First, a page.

The first group of migrants has reached Croatia - opening up a new route to northern EU countries, a day after Hungary sealed its border with Serbia.
About 150 migrants crossed into Croatia, an EU member, from Serbia.
Croatia says it is ready to receive them or "direct" them to where they want to go. Many migrants - mainly Syrian - are hoping to reach Germany.
New border restrictions and a row over allocating migrants have shown bitter divisions in Europe over the crisis.
More on the migrant crisis:
Hundreds of migrants remain stranded outside or in makeshift tents near the Serbian border with Hungary.
On Tuesday, Hungary declared a state of emergency in the border area, with hundreds of army and police deployed to enforce new laws making it an offence to breach a razor-wire border fence.
Police sealed a railway crossing point near Roszke which had been used by tens of thousands of migrants to enter the European border-free Schengen zone.
The move has all but stopped the inflow. On Wednesday, Hungarian police said they had detained 367 migrants entering illegally - and the first criminal proceedings have been launched.
The EU's border agency says more than 500,000 migrants have arrived at the EU's borders so far this year, compared with 280,000 in 2014.
Many are fleeing conflict and poverty in countries including Syria, where a civil war has been raging since 2011.
The migrants have been crossing from Turkey, with about about 1,000 in the city of Edirne on Wednesday, waiting to organise a crossing into Greece. Their journey would then take them to Macedonia and Serbia.
Until Monday, most poured into Schengen member Hungary and crossed into Austria to reach Germany. Both Germany and Austria have introduced tighter border controls to control the flow.
'We will help'
A group of about 40 migrants arrived in the border town of Sid in Serbia on Wednesday. They had travelled by bus from the Serbian town of Presevo near the Macedonian border in the south.
"We heard that Hungary was closed so the police told us we should come this way," Amadou, 35, from Mauritania told AFP news agency.
"We don't know what we should do now. Do we have to catch a boat?"
They crossed into Croatia where police began registering them.
Croatia's Prime Minister Zoran Milanovic told parliament that authorities were "entirely ready to receive or direct those people where they want to go, which is obviously Germany or Scandinavian countries".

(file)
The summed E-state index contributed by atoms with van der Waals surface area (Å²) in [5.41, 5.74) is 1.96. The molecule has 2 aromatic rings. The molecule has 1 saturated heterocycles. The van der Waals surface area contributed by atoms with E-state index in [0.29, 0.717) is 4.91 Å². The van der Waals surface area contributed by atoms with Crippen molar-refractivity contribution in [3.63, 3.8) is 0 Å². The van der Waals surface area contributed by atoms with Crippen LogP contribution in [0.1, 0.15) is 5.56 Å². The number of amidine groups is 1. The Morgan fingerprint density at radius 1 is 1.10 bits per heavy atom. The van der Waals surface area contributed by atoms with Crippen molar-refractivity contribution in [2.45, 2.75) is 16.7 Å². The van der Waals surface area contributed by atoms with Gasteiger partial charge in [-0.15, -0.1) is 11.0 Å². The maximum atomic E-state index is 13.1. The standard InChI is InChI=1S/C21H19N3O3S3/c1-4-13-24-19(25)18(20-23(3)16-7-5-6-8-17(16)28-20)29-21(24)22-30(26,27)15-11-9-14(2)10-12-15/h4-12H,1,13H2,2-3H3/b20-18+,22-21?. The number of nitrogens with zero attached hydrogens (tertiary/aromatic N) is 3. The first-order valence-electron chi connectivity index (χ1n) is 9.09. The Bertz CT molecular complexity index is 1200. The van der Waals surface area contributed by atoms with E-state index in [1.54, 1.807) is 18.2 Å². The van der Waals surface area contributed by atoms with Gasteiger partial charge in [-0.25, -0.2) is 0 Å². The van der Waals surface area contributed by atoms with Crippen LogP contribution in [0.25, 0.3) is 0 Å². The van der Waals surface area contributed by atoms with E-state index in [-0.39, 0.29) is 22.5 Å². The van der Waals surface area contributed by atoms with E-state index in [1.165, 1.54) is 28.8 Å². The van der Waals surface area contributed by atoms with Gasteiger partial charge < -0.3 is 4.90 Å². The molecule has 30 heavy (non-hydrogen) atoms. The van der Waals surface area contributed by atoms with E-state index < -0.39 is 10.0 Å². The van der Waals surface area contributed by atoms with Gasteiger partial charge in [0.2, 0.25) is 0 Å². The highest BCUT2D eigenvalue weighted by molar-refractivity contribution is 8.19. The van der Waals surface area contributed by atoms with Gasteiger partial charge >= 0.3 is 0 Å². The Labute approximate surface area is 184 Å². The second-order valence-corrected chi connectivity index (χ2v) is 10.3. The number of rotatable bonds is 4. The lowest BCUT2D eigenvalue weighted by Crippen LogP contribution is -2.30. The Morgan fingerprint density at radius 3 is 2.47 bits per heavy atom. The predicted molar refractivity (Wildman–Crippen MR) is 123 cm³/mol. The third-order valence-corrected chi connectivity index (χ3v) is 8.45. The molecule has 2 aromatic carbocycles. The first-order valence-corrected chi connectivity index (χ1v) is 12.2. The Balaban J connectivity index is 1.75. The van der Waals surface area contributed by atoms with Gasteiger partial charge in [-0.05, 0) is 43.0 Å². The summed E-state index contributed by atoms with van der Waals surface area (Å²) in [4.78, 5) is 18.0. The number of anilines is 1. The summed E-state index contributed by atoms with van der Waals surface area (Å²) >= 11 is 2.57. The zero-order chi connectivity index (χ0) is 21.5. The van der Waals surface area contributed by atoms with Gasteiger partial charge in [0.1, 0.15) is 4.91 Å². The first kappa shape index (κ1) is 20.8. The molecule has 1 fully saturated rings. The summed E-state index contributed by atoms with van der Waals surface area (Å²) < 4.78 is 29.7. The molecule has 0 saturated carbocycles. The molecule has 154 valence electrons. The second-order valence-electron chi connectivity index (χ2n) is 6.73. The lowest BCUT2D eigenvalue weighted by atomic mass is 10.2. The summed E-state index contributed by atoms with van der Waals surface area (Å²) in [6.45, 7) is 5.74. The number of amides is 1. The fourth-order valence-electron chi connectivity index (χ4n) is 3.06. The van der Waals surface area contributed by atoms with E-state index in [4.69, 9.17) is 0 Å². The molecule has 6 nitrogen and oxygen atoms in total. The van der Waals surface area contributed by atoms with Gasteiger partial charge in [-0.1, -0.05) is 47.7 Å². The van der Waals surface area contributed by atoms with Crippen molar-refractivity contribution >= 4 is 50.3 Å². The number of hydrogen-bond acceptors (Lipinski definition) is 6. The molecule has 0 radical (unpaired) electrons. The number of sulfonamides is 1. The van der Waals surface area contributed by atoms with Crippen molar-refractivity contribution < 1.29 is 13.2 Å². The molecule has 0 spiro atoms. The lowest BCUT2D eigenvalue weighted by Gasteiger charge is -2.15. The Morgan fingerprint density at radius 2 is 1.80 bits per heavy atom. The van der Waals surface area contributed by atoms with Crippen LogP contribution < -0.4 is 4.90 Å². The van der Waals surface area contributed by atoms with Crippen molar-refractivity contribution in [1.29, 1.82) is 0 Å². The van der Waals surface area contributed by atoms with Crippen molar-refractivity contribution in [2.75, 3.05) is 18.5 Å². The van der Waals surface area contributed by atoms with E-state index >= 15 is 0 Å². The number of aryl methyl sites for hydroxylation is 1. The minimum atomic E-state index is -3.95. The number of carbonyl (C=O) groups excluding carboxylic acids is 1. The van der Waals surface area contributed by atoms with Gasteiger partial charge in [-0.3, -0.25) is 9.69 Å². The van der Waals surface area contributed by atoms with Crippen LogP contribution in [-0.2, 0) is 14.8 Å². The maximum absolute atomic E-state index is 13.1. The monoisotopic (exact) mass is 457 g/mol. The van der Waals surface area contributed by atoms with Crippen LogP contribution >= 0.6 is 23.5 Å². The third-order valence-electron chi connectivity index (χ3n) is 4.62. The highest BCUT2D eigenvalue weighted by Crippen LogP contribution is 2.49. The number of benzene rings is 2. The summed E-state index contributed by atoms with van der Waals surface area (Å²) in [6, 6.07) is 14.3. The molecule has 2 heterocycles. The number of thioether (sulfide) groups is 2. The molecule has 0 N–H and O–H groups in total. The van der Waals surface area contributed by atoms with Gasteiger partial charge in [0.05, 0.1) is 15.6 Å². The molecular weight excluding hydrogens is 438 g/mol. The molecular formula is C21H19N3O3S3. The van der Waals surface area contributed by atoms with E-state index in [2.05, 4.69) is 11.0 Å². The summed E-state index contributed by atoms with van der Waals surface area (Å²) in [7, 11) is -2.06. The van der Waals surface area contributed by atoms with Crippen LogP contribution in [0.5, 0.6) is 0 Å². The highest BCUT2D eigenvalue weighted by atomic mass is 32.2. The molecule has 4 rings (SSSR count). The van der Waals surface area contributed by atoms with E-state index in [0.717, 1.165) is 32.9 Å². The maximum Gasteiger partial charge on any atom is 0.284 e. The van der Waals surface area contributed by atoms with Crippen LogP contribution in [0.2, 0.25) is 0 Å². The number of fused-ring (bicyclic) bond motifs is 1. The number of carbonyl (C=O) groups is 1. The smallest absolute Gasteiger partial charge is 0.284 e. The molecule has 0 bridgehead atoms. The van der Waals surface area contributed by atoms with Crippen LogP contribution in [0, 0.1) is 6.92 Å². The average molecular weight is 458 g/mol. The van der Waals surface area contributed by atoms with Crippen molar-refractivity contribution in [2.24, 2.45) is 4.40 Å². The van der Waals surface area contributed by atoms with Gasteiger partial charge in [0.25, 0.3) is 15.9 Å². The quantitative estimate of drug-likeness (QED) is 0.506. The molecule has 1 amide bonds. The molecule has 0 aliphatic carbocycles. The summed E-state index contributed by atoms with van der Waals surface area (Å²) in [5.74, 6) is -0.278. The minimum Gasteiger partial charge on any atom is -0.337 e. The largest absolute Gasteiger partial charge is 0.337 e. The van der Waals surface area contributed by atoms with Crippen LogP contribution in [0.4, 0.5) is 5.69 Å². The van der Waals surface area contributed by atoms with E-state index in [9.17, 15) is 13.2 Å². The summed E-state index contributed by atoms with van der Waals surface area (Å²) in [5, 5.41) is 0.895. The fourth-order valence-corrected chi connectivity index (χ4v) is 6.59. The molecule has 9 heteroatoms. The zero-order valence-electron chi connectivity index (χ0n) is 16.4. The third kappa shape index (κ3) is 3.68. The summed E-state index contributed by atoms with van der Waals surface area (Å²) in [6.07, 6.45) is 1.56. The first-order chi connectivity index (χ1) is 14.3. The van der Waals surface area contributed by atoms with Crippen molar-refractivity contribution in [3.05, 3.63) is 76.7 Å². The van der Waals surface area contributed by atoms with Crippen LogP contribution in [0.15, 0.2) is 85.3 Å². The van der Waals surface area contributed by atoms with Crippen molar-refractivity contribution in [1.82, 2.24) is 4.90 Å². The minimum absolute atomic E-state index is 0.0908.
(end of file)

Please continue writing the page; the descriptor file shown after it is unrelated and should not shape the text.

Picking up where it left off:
"They will be able to pass through Croatia and we will help, we're getting ready for that possibility," he said.
A meeting of the Croatian National Security Council has been called to co-ordinate the response.
Croatian media have warned of the dangers posed by landmines dating back to Croatia's war of independence in the early 1990s, even though experts say the areas are clearly marked.
The Serbian minister in charge of the government's working committee on migrants, Aleksandar Vulin, argued that the closure of the border by Hungary was unsustainable for Serbia.
He told the BBC's Lyse Doucet that contact between Serbian and Hungarian officials had been minimal.
Analysis: BBC's Guy Delauney, Belgrade
All year, Serbia has taken a relaxed attitude towards the migrants and refugees entering from neighbouring Macedonia.
The authorities understood that few of the people coming in would want to stay, although some expressed regret that people desperately fleeing conflict did not view Serbia as a desirable destination.
But Hungary's fence and its criminalisation of unofficial border crossings has brought a halt to the flow of people across Serbia.
If an exit into Hungary becomes impossible, the number of refugees here may begin to rise, challenging not only the country's capacity for dealing with asylum seekers but its citizens' hitherto admirable tolerance and empathy.
Hungary has also said it could extend its fence to the border with Romania - a possible new route.
Romania said this would violate the "European spirit" of co-operation.